Preventing Joint Injuries in the Performance Horse
By Purina Canada
Though powerful, horses are also fragile. Since we are consistently pushing their limits, performance horses are the most vulnerable of all. The saying, “Illness comes on horseback but departs on foot,” could easily be referring to the joint injuries that afflict far too many of our horses. Unfortunately, these injuries are quite difficult to treat. Our best option is to use nutrition as a simple and effective prevention strategy.
First off, all horses must be provided with a food program that is able to fulfill all of their nutritional needs. This includes sufficient quantities of water, energy (calories), fibre, vitamins, and minerals. Each of these nutrients must not only be served in adequate quantities, but also according to the correct ratios.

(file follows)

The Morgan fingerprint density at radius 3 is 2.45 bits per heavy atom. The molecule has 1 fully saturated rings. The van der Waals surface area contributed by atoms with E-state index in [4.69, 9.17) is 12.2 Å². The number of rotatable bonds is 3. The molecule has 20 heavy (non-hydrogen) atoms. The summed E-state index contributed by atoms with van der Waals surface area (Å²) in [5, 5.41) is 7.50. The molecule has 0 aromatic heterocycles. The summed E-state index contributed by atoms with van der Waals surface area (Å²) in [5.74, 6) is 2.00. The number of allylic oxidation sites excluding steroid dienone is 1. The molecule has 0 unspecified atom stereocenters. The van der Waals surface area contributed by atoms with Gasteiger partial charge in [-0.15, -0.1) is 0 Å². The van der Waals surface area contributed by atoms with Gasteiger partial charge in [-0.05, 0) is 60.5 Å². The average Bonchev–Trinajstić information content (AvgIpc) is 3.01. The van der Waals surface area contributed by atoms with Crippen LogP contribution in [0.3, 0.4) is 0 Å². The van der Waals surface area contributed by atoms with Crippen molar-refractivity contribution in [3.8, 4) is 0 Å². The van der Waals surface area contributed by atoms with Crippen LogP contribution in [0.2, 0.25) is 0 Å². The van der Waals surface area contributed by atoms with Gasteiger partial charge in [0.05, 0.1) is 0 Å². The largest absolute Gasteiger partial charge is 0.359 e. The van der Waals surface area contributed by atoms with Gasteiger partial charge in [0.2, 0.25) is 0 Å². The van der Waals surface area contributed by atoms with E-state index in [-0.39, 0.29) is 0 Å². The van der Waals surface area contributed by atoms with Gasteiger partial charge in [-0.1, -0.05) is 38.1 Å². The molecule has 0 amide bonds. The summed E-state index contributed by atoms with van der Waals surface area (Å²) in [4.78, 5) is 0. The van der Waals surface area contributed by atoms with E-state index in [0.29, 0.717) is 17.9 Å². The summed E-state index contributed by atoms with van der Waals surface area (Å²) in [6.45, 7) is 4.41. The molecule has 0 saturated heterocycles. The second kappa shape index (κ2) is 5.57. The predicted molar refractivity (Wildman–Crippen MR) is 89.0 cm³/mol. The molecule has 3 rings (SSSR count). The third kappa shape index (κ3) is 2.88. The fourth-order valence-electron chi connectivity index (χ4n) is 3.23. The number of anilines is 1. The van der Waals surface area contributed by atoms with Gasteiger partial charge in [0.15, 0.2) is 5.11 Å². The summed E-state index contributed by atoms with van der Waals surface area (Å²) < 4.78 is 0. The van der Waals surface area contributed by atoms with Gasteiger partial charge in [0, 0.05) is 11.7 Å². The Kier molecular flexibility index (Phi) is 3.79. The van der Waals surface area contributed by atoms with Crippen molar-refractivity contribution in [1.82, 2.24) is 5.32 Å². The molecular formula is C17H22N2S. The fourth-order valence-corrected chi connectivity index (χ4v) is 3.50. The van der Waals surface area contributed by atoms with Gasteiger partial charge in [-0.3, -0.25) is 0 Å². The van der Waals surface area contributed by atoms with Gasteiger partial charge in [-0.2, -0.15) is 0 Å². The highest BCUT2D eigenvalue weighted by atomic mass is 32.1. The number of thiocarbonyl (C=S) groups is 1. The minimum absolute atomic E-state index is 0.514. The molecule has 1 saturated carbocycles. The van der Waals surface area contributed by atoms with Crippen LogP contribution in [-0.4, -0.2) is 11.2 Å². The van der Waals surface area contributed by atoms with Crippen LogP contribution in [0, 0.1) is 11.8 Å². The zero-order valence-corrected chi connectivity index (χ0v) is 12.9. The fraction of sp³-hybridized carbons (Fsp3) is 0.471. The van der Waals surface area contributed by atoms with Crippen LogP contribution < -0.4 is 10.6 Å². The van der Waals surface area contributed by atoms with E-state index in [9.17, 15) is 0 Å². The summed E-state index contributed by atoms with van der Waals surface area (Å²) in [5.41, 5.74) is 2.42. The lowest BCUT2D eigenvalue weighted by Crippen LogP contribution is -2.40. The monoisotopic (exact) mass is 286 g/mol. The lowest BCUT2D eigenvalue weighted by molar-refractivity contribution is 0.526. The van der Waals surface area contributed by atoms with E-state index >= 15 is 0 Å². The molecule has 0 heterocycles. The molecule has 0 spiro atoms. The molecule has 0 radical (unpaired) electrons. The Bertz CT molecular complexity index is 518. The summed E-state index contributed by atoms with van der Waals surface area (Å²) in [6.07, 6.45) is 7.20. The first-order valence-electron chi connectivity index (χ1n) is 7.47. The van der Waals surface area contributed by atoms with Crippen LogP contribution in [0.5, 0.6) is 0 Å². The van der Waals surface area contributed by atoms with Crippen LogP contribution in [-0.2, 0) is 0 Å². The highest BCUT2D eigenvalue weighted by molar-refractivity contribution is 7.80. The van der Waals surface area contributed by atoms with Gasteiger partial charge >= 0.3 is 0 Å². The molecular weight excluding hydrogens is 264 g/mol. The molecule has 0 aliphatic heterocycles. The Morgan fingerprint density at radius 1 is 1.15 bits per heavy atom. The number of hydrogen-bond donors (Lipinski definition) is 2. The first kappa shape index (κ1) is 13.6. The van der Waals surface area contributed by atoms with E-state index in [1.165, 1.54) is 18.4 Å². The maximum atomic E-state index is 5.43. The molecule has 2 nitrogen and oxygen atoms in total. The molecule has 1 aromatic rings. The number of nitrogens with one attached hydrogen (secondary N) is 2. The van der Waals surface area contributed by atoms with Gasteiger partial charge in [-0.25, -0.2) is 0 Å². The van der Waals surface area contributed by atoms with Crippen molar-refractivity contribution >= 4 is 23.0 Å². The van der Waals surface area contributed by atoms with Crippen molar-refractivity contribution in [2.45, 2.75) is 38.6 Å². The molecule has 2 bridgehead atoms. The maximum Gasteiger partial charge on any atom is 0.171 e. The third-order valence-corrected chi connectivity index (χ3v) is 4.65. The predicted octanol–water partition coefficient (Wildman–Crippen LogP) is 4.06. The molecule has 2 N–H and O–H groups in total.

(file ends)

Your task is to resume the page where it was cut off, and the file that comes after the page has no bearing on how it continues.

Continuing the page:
Trace minerals such as copper, zinc, and manganese may act as cofactors in the production of the tissues and structural materials required for building joints. Vitamin C is also necessary for the formation of collagen (Duren, 2005). Collagen is a family of fibrous proteins. The fibres in collagen allow cartilage to resist forces of tension; collagen’s effect might be compared to a sort of glue. As for vitamin C, we require more research to determine its precise role. During the first years of life, before your horse reaches performance age, ensuring adequate nutrition will prevent any developmental orthopedic problems caused by dietary deficiencies. By age two, foals are ready to gradually begin to train in preparation for their intended discipline. The equine advisers at Purina would be happy to help set you up with a complete and balanced nutritional program that meets your young horse’s needs.
Sport horses typically have higher nutritional needs, especially when it comes to vitamins and minerals, whose minimum requirements increase with exercise. Compensatory supplements such as Equilizer and Optimal are excellent products which help balance your horse’s ration and promote optimal health and performance.
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